So as part of her birthday extravaganza I took the teenager’s mail and packages, compiled it into a box and gave it to her with her birthday cake during a small birthday dinner with her paternal grandparents.
Her birthday started this weekend with a scavenger hunt at her dad’s and his homemade peanut butter bars. He invited me over to share in their celebration.
Today she spent the day with my father riding his Harley through the Pocono Mountains, eating pancakes and buying coffee from convenience stores.
And my mother-in-law asked what she wanted for her birthday. The teenager asked for a meatloaf.
Well, if your in-laws are bringing a meatloaf, they might as well stay for dinner. And if the in-laws are here, you might as well invite the estranged husband.
And I had some “presents” for her. Unbeknownst to her, a bunch of her packages came today while she was gone.
Among the goodies: most of her Dress Lily order, her June Universal Yums box, and her “low brass witch” customized color-changing tumbler purchased to support my former Target colleague as her family dealt with Covid-related unemployment while their middle child (age six) is battling Leukemia.
More on all of these things another day, as I had a business meeting at eight p.m. and I took a long walk in today’s heat with Nala on my shoulder. She did well,
Today had some elements of greatness among the toil of a long work day in the midst of a pandemic.
We had a lovely walk.
We had pizza.
I got a free doughnut.
We got a Yum box.
We went to Family Dollar for school supplies and found some other surprises.
My truck is only $5,000. Maybe I can really buy it.
I got a new plunger.
I helped my blind friend Nancy open a Twitter account.
If none of that sounds interesting just skip this entry, but you might enjoy this “a day in the life.”
I had to go to the local Goin Postal to print and mail a grant for work. I brought the teenager along so she could grab some Little Caesars pizza and school supplies from Family Dollar as I figured I’d be in the shop for an hour.
The dollar store had clearance jelly beans for 75% off! I got three bags for $1!!! The teenager got lead for her favorite mechanical pencils and pens for my home office. We also got two really big cans of cat food. Because four cats.
The teenager procured some food items too— though some may not qualify as food. Lemon sugar wagers, pickles, blueberry muffins, beef ramen, generic pop tarts, sour freeze pops and Slim Jim’s.
We came home and she did school work while I did office work. At 2 pm, I took my meal break to go to the local hardware store. We needed caulk, wood patch, drain unclogger, a plunger, and items for a floor in the mud room.
I’ll have to take some photos of the nice laminate plank flooring the teen picked out for her floor. I even got wasp killer and some keys made.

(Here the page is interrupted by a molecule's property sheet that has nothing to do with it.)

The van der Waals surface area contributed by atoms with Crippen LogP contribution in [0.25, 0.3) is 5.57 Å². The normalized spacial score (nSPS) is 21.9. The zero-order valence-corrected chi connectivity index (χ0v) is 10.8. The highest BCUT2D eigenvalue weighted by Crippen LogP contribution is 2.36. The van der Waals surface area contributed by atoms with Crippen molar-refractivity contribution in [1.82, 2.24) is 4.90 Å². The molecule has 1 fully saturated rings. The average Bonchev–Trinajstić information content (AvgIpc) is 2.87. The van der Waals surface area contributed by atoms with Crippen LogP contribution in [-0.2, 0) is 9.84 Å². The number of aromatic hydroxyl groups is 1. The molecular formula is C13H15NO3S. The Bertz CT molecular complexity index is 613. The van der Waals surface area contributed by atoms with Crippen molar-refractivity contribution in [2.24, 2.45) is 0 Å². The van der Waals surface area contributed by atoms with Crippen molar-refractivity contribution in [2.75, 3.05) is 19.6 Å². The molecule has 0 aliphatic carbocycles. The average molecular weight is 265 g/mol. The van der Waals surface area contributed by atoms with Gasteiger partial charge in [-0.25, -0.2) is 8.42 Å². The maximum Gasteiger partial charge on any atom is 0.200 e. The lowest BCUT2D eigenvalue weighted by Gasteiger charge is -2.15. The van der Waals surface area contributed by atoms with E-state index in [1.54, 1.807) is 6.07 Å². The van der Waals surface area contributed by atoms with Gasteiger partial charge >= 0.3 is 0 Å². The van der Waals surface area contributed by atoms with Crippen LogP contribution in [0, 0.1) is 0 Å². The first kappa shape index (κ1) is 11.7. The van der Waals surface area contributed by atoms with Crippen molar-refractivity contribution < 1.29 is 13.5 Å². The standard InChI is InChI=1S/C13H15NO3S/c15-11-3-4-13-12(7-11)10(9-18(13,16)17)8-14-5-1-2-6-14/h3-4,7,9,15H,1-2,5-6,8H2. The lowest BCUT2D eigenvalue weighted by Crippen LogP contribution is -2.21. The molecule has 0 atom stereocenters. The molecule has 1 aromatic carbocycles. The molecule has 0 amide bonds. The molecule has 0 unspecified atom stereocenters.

Spent $180. But that includes 60 square feet of flooring.
That was also when I noticed my old aging truck was only $5,000.
I want this truck.
So we then stopped at Dunkin because it’s Free Doughnut Friday and since I only leave the house about once a week might as well make it exciting.
I worked late. Went straight to a telephone meeting with Nancy, my blind friend who I do computer stuff for. Long story short— we ended up putting her on Twitter and she followed a whole bunch of NASA stuff. Try explaining Twitter to a blind person. Just try.
Then once we finished, the teenager and I had her Universal Yums box for dinner. It was amazing! Scandinavian goodies for the win!
March was shaping up to be an exhausting month at work before it even started because of all the grants I had to finish— I forget how many so we’ll round to ten. And a couple needed reports.
Then we added a couple last minute important government opportunities and dealt with some EITC issues… if you don’t know what EITC is don’t worry about it, it’s a Pennsylvania tax program for corporations that benefits education.
And then we hit the state emergency of Corona virus/COVID-19 shutdown.
My employer has the largest full-choice food pantry in the County and we serve hundreds of households every month. We educated about a hundred people daily in our classrooms. We serve students in the schools. Provide assistance to walk-ins, existing clients and referrals.
So this has changed everything. The CEO is scrambling. Meetings are going virtual. Our educators are looking at distance learning. Our food pantry staff and volunteers are bagging food instead of letting clients shop.
And now we need to design a schedule and a work plan to use our homes as offices.
Ideally, we no more than 3 people in our admin building at a time. (There are only six of us.)
Tomorrow I have to take the old MacBook Air into the office and hope I can get it to connect to the remote server. Otherwise, I am not allowed to work from home.
And I forgot my journal on my desk, and my planner, but my planner I can survive without. But my journal? Noooooooo!
Every morning, I get up, pour a cup of mostly decaf coffee and write in my journal while the cats eat. Not having this ritual will be upsetting.
To lighten the mood, here is a cat photo from the freshly cleaned room of the teenager:
And an unboxing of this months treats— a Universal Yums box from Brazil (featuring Nala, my naughty Goffin’s cockatoo):
For Christmas, I got the teenager a subscription to Universal Yums, a snack box that send food from a different country to your door.
This month featured Poland.
We plan to do an unboxing and a tasting with every box.
This box featured a lot of chocolate. The three items that weren’t chocolate were pretzel sticks covered with poppy seeds, a milk caramel coconut candy and a potato chip called Monster Munch that was the same product as Frito Lay’s Munchos in a different shape.